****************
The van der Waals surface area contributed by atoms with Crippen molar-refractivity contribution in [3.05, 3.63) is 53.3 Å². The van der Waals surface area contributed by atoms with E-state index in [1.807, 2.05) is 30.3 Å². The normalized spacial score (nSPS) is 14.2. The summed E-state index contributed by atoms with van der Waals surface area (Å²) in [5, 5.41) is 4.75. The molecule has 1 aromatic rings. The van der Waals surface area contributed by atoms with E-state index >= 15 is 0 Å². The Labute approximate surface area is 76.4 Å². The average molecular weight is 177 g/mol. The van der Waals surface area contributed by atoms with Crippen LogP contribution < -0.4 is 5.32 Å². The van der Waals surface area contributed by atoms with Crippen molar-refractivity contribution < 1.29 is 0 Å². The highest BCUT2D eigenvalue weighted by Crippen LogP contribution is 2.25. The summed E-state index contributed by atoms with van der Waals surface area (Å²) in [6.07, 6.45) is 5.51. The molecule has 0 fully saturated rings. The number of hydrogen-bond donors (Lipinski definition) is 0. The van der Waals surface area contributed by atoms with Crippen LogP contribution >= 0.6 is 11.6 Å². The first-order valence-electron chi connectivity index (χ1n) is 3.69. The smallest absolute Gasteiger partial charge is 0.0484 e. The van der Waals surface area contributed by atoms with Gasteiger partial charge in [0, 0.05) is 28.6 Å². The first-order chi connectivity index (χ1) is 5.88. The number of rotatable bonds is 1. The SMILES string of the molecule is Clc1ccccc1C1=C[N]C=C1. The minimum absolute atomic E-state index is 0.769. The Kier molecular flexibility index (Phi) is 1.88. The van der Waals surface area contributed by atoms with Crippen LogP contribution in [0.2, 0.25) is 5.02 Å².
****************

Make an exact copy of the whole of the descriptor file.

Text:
The van der Waals surface area contributed by atoms with Crippen molar-refractivity contribution in [3.05, 3.63) is 53.3 Å². The van der Waals surface area contributed by atoms with E-state index in [1.807, 2.05) is 30.3 Å². The normalized spacial score (nSPS) is 14.2. The summed E-state index contributed by atoms with van der Waals surface area (Å²) in [5, 5.41) is 4.75. The molecule has 1 aromatic rings. The van der Waals surface area contributed by atoms with E-state index >= 15 is 0 Å². The Labute approximate surface area is 76.4 Å². The average molecular weight is 177 g/mol. The van der Waals surface area contributed by atoms with Crippen LogP contribution < -0.4 is 5.32 Å². The van der Waals surface area contributed by atoms with Crippen molar-refractivity contribution < 1.29 is 0 Å². The highest BCUT2D eigenvalue weighted by Crippen LogP contribution is 2.25. The summed E-state index contributed by atoms with van der Waals surface area (Å²) in [6.07, 6.45) is 5.51. The molecule has 0 fully saturated rings. The number of hydrogen-bond donors (Lipinski definition) is 0. The van der Waals surface area contributed by atoms with Crippen LogP contribution >= 0.6 is 11.6 Å². The first-order valence-electron chi connectivity index (χ1n) is 3.69. The smallest absolute Gasteiger partial charge is 0.0484 e. The van der Waals surface area contributed by atoms with Gasteiger partial charge in [0, 0.05) is 28.6 Å². The first-order chi connectivity index (χ1) is 5.88. The number of rotatable bonds is 1. The SMILES string of the molecule is Clc1ccccc1C1=C[N]C=C1. The minimum absolute atomic E-state index is 0.769. The Kier molecular flexibility index (Phi) is 1.88. The van der Waals surface area contributed by atoms with Crippen LogP contribution in [0.2, 0.25) is 5.02 Å².